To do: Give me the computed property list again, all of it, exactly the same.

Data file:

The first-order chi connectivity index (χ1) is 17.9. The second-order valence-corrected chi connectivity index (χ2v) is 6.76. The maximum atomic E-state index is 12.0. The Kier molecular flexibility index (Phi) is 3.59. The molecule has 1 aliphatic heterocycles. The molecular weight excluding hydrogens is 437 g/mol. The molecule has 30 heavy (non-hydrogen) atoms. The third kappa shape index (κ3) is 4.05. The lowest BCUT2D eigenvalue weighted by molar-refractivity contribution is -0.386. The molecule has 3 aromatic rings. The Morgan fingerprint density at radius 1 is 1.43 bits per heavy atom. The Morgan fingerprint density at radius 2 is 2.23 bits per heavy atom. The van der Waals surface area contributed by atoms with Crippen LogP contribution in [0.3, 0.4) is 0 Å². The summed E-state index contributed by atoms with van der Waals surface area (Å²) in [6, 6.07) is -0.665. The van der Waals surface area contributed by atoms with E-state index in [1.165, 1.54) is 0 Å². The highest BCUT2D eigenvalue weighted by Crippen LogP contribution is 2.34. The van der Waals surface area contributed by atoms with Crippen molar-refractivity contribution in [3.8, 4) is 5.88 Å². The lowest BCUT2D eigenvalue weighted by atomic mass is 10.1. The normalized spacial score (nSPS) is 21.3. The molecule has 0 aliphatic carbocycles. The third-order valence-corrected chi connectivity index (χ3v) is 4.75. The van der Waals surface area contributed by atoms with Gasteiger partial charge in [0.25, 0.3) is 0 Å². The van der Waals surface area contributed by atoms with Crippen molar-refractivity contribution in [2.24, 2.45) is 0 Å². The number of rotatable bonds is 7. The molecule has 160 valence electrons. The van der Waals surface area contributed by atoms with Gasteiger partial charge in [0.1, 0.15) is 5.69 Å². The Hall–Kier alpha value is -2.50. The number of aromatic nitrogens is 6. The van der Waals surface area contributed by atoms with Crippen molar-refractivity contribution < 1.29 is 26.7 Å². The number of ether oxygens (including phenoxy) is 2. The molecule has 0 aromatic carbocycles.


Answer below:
The first-order chi connectivity index (χ1) is 17.9. The second-order valence-corrected chi connectivity index (χ2v) is 6.76. The maximum atomic E-state index is 12.0. The Kier molecular flexibility index (Phi) is 3.59. The molecule has 1 aliphatic heterocycles. The molecular weight excluding hydrogens is 437 g/mol. The molecule has 30 heavy (non-hydrogen) atoms. The third kappa shape index (κ3) is 4.05. The lowest BCUT2D eigenvalue weighted by molar-refractivity contribution is -0.386. The molecule has 3 aromatic rings. The Morgan fingerprint density at radius 1 is 1.43 bits per heavy atom. The Morgan fingerprint density at radius 2 is 2.23 bits per heavy atom. The van der Waals surface area contributed by atoms with Crippen LogP contribution in [0.3, 0.4) is 0 Å². The summed E-state index contributed by atoms with van der Waals surface area (Å²) in [6, 6.07) is -0.665. The van der Waals surface area contributed by atoms with E-state index in [1.165, 1.54) is 0 Å². The highest BCUT2D eigenvalue weighted by Crippen LogP contribution is 2.34. The van der Waals surface area contributed by atoms with Crippen molar-refractivity contribution in [3.8, 4) is 5.88 Å². The lowest BCUT2D eigenvalue weighted by atomic mass is 10.1. The normalized spacial score (nSPS) is 21.3. The molecule has 0 aliphatic carbocycles. The third-order valence-corrected chi connectivity index (χ3v) is 4.75. The van der Waals surface area contributed by atoms with Gasteiger partial charge in [0.25, 0.3) is 0 Å². The van der Waals surface area contributed by atoms with Crippen molar-refractivity contribution in [2.24, 2.45) is 0 Å². The number of rotatable bonds is 7. The molecule has 160 valence electrons. The van der Waals surface area contributed by atoms with Gasteiger partial charge in [0.1, 0.15) is 5.69 Å². The Hall–Kier alpha value is -2.50. The number of aromatic nitrogens is 6. The van der Waals surface area contributed by atoms with Crippen molar-refractivity contribution < 1.29 is 26.7 Å². The number of ether oxygens (including phenoxy) is 2. The molecule has 0 aromatic carbocycles.